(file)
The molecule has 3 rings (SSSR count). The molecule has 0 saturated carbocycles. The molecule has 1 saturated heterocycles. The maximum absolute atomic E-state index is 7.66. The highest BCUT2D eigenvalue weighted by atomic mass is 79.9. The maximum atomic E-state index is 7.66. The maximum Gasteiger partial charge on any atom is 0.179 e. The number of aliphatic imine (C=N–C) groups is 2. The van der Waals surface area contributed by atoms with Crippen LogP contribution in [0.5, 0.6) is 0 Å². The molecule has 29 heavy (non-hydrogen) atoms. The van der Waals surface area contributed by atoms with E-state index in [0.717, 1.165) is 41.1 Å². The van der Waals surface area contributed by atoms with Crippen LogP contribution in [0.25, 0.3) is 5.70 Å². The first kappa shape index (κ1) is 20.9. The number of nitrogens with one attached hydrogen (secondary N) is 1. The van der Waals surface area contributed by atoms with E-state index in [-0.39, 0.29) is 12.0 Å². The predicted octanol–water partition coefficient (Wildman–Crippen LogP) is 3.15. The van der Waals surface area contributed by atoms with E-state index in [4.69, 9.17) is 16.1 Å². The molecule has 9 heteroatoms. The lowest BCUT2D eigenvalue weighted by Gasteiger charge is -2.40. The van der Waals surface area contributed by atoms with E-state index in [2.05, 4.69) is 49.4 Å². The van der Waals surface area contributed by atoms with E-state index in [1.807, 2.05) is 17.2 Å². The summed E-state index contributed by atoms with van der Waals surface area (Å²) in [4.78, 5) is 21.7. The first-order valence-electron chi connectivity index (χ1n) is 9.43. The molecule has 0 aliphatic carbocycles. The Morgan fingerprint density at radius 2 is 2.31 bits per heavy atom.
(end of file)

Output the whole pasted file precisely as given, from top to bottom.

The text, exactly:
The molecule has 3 rings (SSSR count). The molecule has 0 saturated carbocycles. The molecule has 1 saturated heterocycles. The maximum absolute atomic E-state index is 7.66. The highest BCUT2D eigenvalue weighted by atomic mass is 79.9. The maximum atomic E-state index is 7.66. The maximum Gasteiger partial charge on any atom is 0.179 e. The number of aliphatic imine (C=N–C) groups is 2. The van der Waals surface area contributed by atoms with Crippen LogP contribution in [0.5, 0.6) is 0 Å². The molecule has 29 heavy (non-hydrogen) atoms. The van der Waals surface area contributed by atoms with E-state index in [0.717, 1.165) is 41.1 Å². The van der Waals surface area contributed by atoms with Crippen LogP contribution in [0.25, 0.3) is 5.70 Å². The first kappa shape index (κ1) is 20.9. The number of nitrogens with one attached hydrogen (secondary N) is 1. The van der Waals surface area contributed by atoms with E-state index in [-0.39, 0.29) is 12.0 Å². The predicted octanol–water partition coefficient (Wildman–Crippen LogP) is 3.15. The van der Waals surface area contributed by atoms with E-state index in [4.69, 9.17) is 16.1 Å². The molecule has 9 heteroatoms. The lowest BCUT2D eigenvalue weighted by Gasteiger charge is -2.40. The van der Waals surface area contributed by atoms with E-state index in [2.05, 4.69) is 49.4 Å². The van der Waals surface area contributed by atoms with E-state index in [1.807, 2.05) is 17.2 Å². The summed E-state index contributed by atoms with van der Waals surface area (Å²) in [4.78, 5) is 21.7. The first-order valence-electron chi connectivity index (χ1n) is 9.43. The molecule has 0 aliphatic carbocycles. The Morgan fingerprint density at radius 2 is 2.31 bits per heavy atom.